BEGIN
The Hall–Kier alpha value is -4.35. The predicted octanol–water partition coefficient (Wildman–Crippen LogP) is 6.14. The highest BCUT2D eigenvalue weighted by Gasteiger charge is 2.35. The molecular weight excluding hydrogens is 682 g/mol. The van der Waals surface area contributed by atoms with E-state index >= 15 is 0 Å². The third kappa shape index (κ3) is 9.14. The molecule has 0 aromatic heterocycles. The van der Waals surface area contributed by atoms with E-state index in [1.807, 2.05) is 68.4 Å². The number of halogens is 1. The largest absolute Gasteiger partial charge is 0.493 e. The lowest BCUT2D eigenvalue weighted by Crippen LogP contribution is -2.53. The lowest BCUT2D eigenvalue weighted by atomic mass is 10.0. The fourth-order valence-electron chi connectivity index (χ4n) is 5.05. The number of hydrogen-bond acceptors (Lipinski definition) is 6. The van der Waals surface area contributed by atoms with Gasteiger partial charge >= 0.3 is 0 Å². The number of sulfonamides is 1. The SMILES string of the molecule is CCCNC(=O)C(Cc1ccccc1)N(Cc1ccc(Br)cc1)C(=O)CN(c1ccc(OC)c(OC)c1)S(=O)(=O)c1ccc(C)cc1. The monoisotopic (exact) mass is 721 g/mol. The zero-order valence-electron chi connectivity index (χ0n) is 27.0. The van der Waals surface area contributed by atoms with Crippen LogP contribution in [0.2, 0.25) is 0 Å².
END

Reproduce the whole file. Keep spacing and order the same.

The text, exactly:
The Hall–Kier alpha value is -4.35. The predicted octanol–water partition coefficient (Wildman–Crippen LogP) is 6.14. The highest BCUT2D eigenvalue weighted by Gasteiger charge is 2.35. The molecular weight excluding hydrogens is 682 g/mol. The van der Waals surface area contributed by atoms with E-state index >= 15 is 0 Å². The third kappa shape index (κ3) is 9.14. The molecule has 0 aromatic heterocycles. The van der Waals surface area contributed by atoms with E-state index in [1.807, 2.05) is 68.4 Å². The number of halogens is 1. The largest absolute Gasteiger partial charge is 0.493 e. The lowest BCUT2D eigenvalue weighted by Crippen LogP contribution is -2.53. The lowest BCUT2D eigenvalue weighted by atomic mass is 10.0. The fourth-order valence-electron chi connectivity index (χ4n) is 5.05. The number of hydrogen-bond acceptors (Lipinski definition) is 6. The van der Waals surface area contributed by atoms with Gasteiger partial charge >= 0.3 is 0 Å². The number of sulfonamides is 1. The SMILES string of the molecule is CCCNC(=O)C(Cc1ccccc1)N(Cc1ccc(Br)cc1)C(=O)CN(c1ccc(OC)c(OC)c1)S(=O)(=O)c1ccc(C)cc1. The monoisotopic (exact) mass is 721 g/mol. The zero-order valence-electron chi connectivity index (χ0n) is 27.0. The van der Waals surface area contributed by atoms with Crippen LogP contribution in [0.2, 0.25) is 0 Å².